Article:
Few would argue with the claim that self-described left-wingers are tolerant. They perceive tolerance as a virtue. What are they tolerant of? People with different skin colors, ethnic backgrounds, religion, sexual preference etc. They are not however known for tolerating differing political opinions. Just look at the amount of street brawling that has exploded since the leftist stranglehold on the narrative has been challenged by Trump’s candidacy and eventual presidency. At the same time intolerance is ascribed to people on the right. Intolerance of gays, Muslims, and tan people from south of the US-Mexico border are good examples of what most people imagine. I will not challenge the assertion that left-wingers are more tolerant on the surface compared to people on the right.
Instead I will challenge the depth of the aforementioned tolerance and the wisdom of it. Is tolerance really a virtue? At first glance it seems self-evident. We all want to be tolerant of each other, right? Not so fast. Blind tolerance ignores the normative content of people’s character. This does not enter the picture when it comes to superficial differences, such as skin color. Discriminating solely based upon melanin content of skin makes about as much sense as discriminating people based on the color of their clothes. The same with sexual preferences, if it’s between consenting adults what’s the problem? Now we get to the tricky bit. Ethnic background matters. There are significant differences between people from different regions of the world.
Stefan Molyneux has some excellent presentations on this subject over at his YouTube-channel. The differences here have a lot to do with economics. Rates of welfare usage, IQ, and prevalence for criminal behaviour are noticeable. Ethnic background is therefore relevant. The same goes for religion. We can’t ignore the differences between the religions of the world. Opinion surveys have uncovered shocking attitudes amongst the adherents of a particular religion. When was the last time you heard about a terrorist attack carries out by Sikhs? (Has there ever been one?), Jews?, Hindus?, Buddhists?. Islam is different from the other religions. I and many others were shocked upon reading the results from opinion polling about attitudes about the tenets of their religion. A significant portion on European muslims have regressive beliefs about gays, Sharia law and so on. Here we see a tolerance crash.
We are supposedly meant to strive for tolerance of all kinds of differences. Tolerance for gays, Muslims, Senegalese and so on. My question is, how tolerant are these groups of each other? Muslims are famously not tolerant of gays and lesbians. We have all heard about stoning, rooftop shoving and murders of LGBT-people in Muslim majority nations. Negative, intolerant attitudes are prevalent among European Muslims. What happens when tolerance for one group crashes with tolerance for another? Does it make sense to be tolerant of the LGBT-community and at the same time tolerant of a group that is not tolerant towards them? In practice this conflict is especially relevant in Europe. Politicians are importing large quantities of Muslims from Africa and the Middle East while at the same time espousing the virtues of the LGBT-community. Are the politicians showing tolerance or ignorance?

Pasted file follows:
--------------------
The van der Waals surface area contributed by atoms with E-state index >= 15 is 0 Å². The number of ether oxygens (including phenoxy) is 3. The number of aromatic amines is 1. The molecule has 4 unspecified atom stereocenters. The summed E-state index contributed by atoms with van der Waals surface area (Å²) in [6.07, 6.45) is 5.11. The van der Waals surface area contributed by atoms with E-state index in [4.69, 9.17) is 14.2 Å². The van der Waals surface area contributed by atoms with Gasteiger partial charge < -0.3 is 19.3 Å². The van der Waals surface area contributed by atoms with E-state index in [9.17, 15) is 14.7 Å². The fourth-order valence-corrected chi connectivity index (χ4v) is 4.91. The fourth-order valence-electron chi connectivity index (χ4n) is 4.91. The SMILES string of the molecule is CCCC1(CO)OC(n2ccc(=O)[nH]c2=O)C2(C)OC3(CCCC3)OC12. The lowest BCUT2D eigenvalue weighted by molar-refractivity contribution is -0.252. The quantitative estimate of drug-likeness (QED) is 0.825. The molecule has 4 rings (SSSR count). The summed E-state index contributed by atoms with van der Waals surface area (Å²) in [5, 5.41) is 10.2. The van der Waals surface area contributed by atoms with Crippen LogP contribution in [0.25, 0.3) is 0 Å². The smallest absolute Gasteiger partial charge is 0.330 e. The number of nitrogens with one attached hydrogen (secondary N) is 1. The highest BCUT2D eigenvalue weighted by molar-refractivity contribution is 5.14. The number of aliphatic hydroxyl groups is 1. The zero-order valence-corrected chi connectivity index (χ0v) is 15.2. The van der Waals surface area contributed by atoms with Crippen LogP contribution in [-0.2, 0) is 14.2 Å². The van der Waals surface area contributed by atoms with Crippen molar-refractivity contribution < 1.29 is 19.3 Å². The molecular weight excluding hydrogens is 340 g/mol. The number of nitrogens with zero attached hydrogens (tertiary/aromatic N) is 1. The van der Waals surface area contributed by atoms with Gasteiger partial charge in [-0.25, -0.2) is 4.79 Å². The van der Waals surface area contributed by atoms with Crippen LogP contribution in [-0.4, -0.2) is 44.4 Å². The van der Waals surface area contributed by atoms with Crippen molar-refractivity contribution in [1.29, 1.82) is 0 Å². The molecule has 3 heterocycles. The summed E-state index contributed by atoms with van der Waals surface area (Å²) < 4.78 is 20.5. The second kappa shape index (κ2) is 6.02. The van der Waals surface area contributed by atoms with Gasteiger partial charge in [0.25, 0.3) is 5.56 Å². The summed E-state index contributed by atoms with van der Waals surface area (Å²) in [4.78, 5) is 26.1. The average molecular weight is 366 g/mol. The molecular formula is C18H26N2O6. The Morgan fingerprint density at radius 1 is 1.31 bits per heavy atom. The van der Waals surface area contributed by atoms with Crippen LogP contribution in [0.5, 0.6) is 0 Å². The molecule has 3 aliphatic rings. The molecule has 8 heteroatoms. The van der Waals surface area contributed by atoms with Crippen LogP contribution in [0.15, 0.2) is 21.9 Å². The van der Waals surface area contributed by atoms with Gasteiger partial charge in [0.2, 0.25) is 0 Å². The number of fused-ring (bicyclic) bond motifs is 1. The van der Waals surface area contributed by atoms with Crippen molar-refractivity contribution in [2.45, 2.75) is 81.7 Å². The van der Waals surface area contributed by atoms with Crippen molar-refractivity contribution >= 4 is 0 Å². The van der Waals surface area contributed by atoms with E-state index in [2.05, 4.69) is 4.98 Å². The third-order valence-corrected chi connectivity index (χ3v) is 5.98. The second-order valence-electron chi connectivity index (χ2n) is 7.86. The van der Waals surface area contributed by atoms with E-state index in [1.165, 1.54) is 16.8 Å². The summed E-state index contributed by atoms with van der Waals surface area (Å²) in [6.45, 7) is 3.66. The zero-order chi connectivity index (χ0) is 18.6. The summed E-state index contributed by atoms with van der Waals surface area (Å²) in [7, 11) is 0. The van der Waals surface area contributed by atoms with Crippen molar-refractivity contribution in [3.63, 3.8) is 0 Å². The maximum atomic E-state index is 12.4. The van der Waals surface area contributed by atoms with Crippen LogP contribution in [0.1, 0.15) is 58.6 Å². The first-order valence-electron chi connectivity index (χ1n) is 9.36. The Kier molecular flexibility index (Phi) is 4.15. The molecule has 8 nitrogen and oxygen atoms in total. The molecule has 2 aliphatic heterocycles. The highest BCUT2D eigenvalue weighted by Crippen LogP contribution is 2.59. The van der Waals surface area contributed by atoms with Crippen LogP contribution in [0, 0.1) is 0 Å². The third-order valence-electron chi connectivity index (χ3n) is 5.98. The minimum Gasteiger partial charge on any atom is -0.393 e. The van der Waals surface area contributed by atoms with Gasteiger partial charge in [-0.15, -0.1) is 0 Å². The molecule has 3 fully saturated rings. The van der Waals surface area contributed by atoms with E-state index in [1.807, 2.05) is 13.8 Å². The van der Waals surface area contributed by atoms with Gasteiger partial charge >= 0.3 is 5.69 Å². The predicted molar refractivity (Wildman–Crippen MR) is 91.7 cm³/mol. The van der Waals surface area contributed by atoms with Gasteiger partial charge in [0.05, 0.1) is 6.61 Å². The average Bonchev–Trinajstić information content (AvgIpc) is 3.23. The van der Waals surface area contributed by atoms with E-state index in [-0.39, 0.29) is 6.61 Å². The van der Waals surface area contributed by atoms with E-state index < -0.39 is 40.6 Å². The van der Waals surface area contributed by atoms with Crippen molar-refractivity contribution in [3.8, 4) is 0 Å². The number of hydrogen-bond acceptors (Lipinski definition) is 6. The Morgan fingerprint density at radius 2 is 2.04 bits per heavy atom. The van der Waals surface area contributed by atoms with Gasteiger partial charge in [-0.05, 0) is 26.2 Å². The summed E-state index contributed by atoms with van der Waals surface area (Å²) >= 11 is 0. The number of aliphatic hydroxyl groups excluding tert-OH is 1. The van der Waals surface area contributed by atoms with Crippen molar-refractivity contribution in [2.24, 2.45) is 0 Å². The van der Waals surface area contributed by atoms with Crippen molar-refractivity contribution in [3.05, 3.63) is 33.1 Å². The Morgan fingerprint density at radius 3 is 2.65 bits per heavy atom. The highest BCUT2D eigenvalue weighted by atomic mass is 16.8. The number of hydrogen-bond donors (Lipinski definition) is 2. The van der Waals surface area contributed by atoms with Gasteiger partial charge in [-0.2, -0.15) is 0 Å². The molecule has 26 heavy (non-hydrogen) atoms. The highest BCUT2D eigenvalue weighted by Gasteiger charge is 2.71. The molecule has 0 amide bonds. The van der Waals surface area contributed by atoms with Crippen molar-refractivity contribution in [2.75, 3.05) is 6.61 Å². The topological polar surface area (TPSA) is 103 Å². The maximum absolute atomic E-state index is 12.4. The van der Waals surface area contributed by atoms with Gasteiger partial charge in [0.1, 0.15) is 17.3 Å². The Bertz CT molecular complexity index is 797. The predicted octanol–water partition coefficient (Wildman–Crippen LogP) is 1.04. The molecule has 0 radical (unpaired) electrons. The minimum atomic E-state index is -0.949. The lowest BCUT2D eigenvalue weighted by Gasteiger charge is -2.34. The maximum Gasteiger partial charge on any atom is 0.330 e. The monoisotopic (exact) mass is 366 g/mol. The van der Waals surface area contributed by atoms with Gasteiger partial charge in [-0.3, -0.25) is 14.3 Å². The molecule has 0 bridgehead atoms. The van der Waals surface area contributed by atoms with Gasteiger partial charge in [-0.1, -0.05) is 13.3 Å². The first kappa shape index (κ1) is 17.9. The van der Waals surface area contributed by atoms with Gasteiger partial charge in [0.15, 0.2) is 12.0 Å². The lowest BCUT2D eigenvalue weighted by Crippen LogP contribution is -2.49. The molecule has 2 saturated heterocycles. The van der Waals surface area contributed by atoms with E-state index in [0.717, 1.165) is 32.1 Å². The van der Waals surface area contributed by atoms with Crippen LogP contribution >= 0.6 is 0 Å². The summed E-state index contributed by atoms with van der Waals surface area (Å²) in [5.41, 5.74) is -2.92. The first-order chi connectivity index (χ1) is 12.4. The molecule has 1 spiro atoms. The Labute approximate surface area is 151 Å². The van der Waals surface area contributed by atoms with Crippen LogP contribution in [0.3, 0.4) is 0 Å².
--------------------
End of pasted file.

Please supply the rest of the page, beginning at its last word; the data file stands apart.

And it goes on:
Taken to its logical conclusion tolerance has problems. It has to have qualifiers. A requirement for reciprocity being one. Other kinds of tolerance make sense, economic sense in particular. Let us say that I’m an employer looking to hire one person to perform a job. I could either get a person of my own skin color and ethnic background or a immigrant from far away. Unless there are other attributes that separate the candidates discrimination doesn’t make sense. To make an extreme example, let us say I only want to hire blond female Swedish big-busted supermodels. If I made that choice I would narrow my pool of applicants to an extreme degree. My competitors that didn’t discriminate in that fashion would be able to pick qualified prospects from a vastly greater pool of people. This rule applies also in less extreme cases than the example mentioned here.
I believe we must separate tolerance of superficial differences with tolerance of substantial normative differences of values and beliefs. To do otherwise would be a huge disservice to the other groups we wish to be respectful of.